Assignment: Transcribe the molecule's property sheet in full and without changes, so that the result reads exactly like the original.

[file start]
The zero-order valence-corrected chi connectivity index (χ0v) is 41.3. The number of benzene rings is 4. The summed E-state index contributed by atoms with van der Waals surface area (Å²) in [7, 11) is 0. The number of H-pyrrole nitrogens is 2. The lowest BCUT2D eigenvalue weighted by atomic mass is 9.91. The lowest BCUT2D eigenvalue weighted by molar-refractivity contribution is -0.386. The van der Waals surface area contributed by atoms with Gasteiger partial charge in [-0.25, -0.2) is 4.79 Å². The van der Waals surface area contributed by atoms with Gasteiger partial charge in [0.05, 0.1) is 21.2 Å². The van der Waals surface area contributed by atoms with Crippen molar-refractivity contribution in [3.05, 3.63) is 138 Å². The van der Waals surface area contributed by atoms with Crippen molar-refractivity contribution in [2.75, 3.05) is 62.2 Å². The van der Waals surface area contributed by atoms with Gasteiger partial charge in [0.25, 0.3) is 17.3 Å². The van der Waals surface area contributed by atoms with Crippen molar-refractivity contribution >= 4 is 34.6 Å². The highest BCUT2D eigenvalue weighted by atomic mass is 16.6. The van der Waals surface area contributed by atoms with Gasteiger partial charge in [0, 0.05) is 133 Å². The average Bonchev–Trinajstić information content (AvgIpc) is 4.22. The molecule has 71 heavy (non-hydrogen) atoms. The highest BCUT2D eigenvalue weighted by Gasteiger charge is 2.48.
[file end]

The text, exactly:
The zero-order valence-corrected chi connectivity index (χ0v) is 41.3. The number of benzene rings is 4. The summed E-state index contributed by atoms with van der Waals surface area (Å²) in [7, 11) is 0. The number of H-pyrrole nitrogens is 2. The lowest BCUT2D eigenvalue weighted by atomic mass is 9.91. The lowest BCUT2D eigenvalue weighted by molar-refractivity contribution is -0.386. The van der Waals surface area contributed by atoms with Gasteiger partial charge in [-0.25, -0.2) is 4.79 Å². The van der Waals surface area contributed by atoms with Gasteiger partial charge in [0.05, 0.1) is 21.2 Å². The van der Waals surface area contributed by atoms with Crippen molar-refractivity contribution in [3.05, 3.63) is 138 Å². The van der Waals surface area contributed by atoms with Crippen molar-refractivity contribution in [2.75, 3.05) is 62.2 Å². The van der Waals surface area contributed by atoms with Gasteiger partial charge in [0.25, 0.3) is 17.3 Å². The van der Waals surface area contributed by atoms with Crippen molar-refractivity contribution >= 4 is 34.6 Å². The highest BCUT2D eigenvalue weighted by atomic mass is 16.6. The van der Waals surface area contributed by atoms with Gasteiger partial charge in [0, 0.05) is 133 Å². The average Bonchev–Trinajstić information content (AvgIpc) is 4.22. The molecule has 71 heavy (non-hydrogen) atoms. The highest BCUT2D eigenvalue weighted by Gasteiger charge is 2.48.